If one kidney is small and the other one is completely normal, it is usually possible to lead a normal life without problems. However, if both kidneys are small, there may be kidney failure. Also, the one small kidney can cause problems such as high blood pressure, even if the other kidney is normal. Therefore people who are found to have a small kidney normally have some medical tests performed to see whether further treatment or observation over a period of time is necessary.
An infection in a kidney can cause it to shrink. Normally kidney infections do not cause permanent damage to a kidney, or leave a small scarred area in the kidney. Occasionally, though, a severe kidney infection (acute pyelonephritis) can damage the kidney so much that it becomes small. An infection bad enough to cause this may occur in someone with reflux nephropathy.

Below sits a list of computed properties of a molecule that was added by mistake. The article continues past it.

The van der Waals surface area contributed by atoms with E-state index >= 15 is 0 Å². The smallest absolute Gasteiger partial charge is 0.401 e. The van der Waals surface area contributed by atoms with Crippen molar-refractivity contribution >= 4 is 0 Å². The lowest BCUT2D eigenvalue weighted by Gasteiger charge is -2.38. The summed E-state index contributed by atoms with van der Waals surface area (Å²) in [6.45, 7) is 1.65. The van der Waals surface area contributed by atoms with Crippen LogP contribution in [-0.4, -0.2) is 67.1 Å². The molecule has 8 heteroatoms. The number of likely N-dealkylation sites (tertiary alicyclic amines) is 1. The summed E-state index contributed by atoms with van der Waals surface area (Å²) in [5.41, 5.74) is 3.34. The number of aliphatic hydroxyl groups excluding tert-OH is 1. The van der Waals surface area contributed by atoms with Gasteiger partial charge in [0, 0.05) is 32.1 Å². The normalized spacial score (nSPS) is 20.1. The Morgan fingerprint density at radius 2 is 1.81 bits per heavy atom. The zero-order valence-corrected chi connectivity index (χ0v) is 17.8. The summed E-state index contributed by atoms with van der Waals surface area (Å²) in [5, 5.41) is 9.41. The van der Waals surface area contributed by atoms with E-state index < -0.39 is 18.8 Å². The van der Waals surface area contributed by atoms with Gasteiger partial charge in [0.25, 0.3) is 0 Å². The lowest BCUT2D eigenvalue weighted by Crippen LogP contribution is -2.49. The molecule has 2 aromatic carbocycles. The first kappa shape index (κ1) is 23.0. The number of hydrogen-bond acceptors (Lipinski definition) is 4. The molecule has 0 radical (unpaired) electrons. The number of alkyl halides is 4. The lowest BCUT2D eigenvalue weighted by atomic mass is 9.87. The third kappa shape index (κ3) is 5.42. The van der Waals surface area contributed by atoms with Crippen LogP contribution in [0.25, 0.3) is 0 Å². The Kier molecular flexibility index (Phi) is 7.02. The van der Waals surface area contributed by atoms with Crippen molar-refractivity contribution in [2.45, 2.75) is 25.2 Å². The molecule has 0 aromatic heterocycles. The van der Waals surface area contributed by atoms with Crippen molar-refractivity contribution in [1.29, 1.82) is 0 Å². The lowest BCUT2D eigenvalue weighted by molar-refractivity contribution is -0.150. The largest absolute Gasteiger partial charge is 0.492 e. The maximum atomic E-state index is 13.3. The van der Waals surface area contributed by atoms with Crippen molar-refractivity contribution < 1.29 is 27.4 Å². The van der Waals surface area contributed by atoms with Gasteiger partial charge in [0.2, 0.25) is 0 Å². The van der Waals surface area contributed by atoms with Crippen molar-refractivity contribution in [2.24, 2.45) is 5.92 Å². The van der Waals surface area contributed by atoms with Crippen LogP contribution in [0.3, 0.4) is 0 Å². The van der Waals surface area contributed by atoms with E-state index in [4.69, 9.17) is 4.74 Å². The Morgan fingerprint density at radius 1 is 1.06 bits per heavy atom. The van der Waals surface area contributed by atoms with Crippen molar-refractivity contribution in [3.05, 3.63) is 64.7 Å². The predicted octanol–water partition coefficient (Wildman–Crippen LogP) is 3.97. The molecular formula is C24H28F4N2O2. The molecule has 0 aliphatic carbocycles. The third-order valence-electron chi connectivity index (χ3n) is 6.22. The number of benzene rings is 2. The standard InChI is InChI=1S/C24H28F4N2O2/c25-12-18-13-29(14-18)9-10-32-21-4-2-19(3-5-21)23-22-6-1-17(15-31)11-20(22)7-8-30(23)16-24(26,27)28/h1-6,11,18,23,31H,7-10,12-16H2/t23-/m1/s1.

Surgical removal of a small kidney is often performed, but is not always necessary. If a small kidney is causing no problems there is no need to remove it. If the kidney is causing pain or recurrent infection, or is suspected to be a cause of high blood pressure, removal may be indicated. Doctors are usually reluctant to remove a kidney that is doing useful work, even if it is causing some trouble, in case a problem develops with the better kidney in the future. If a small kidney is providing more than 25% (one quarter) of the total level of kidney function (this can be measured using a test called a radioisotope scan), doctors often suggest trying to control any problems caused by the kidney with drugs (such as long term antibiotics for infection), before removing the kidney.